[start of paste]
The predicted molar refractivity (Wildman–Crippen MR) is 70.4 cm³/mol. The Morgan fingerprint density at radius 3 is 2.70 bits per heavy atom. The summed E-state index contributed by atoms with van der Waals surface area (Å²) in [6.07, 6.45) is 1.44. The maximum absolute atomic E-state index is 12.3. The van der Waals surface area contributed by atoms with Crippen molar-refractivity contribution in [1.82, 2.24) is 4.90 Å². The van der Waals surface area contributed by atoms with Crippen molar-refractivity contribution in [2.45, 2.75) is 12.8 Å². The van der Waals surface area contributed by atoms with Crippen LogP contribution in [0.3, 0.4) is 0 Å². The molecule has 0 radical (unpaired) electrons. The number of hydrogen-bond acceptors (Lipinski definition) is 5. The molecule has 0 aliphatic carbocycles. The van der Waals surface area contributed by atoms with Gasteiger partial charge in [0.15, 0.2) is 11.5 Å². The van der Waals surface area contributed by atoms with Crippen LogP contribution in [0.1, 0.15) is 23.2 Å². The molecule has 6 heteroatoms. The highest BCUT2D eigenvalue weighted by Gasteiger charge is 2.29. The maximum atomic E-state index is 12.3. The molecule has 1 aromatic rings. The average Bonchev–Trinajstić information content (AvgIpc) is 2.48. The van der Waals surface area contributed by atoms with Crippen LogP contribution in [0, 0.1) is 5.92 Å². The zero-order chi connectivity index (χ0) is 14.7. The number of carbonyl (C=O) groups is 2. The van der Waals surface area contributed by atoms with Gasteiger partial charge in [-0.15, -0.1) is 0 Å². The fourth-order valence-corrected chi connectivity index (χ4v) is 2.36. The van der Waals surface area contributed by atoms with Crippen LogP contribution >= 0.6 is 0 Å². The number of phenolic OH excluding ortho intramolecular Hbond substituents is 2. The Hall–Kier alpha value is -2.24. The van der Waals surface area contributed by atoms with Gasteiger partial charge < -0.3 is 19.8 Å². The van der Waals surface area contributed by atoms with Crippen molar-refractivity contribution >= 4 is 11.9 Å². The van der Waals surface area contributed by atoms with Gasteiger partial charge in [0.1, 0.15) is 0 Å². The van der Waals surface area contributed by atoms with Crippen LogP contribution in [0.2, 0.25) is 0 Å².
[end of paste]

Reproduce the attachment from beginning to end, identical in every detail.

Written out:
The predicted molar refractivity (Wildman–Crippen MR) is 70.4 cm³/mol. The Morgan fingerprint density at radius 3 is 2.70 bits per heavy atom. The summed E-state index contributed by atoms with van der Waals surface area (Å²) in [6.07, 6.45) is 1.44. The maximum absolute atomic E-state index is 12.3. The van der Waals surface area contributed by atoms with Crippen molar-refractivity contribution in [1.82, 2.24) is 4.90 Å². The van der Waals surface area contributed by atoms with Crippen molar-refractivity contribution in [2.45, 2.75) is 12.8 Å². The van der Waals surface area contributed by atoms with Crippen LogP contribution in [0.3, 0.4) is 0 Å². The molecule has 0 radical (unpaired) electrons. The number of hydrogen-bond acceptors (Lipinski definition) is 5. The molecule has 0 aliphatic carbocycles. The van der Waals surface area contributed by atoms with Gasteiger partial charge in [0.15, 0.2) is 11.5 Å². The van der Waals surface area contributed by atoms with Crippen LogP contribution in [0.1, 0.15) is 23.2 Å². The molecule has 6 heteroatoms. The highest BCUT2D eigenvalue weighted by Gasteiger charge is 2.29. The maximum atomic E-state index is 12.3. The molecule has 1 aromatic rings. The average Bonchev–Trinajstić information content (AvgIpc) is 2.48. The van der Waals surface area contributed by atoms with Crippen LogP contribution in [0, 0.1) is 5.92 Å². The zero-order chi connectivity index (χ0) is 14.7. The number of carbonyl (C=O) groups is 2. The van der Waals surface area contributed by atoms with Gasteiger partial charge in [-0.15, -0.1) is 0 Å². The fourth-order valence-corrected chi connectivity index (χ4v) is 2.36. The van der Waals surface area contributed by atoms with Crippen LogP contribution >= 0.6 is 0 Å². The number of phenolic OH excluding ortho intramolecular Hbond substituents is 2. The Hall–Kier alpha value is -2.24. The van der Waals surface area contributed by atoms with Gasteiger partial charge < -0.3 is 19.8 Å². The van der Waals surface area contributed by atoms with Crippen molar-refractivity contribution >= 4 is 11.9 Å². The van der Waals surface area contributed by atoms with Gasteiger partial charge in [0.1, 0.15) is 0 Å². The van der Waals surface area contributed by atoms with Crippen LogP contribution in [0.2, 0.25) is 0 Å².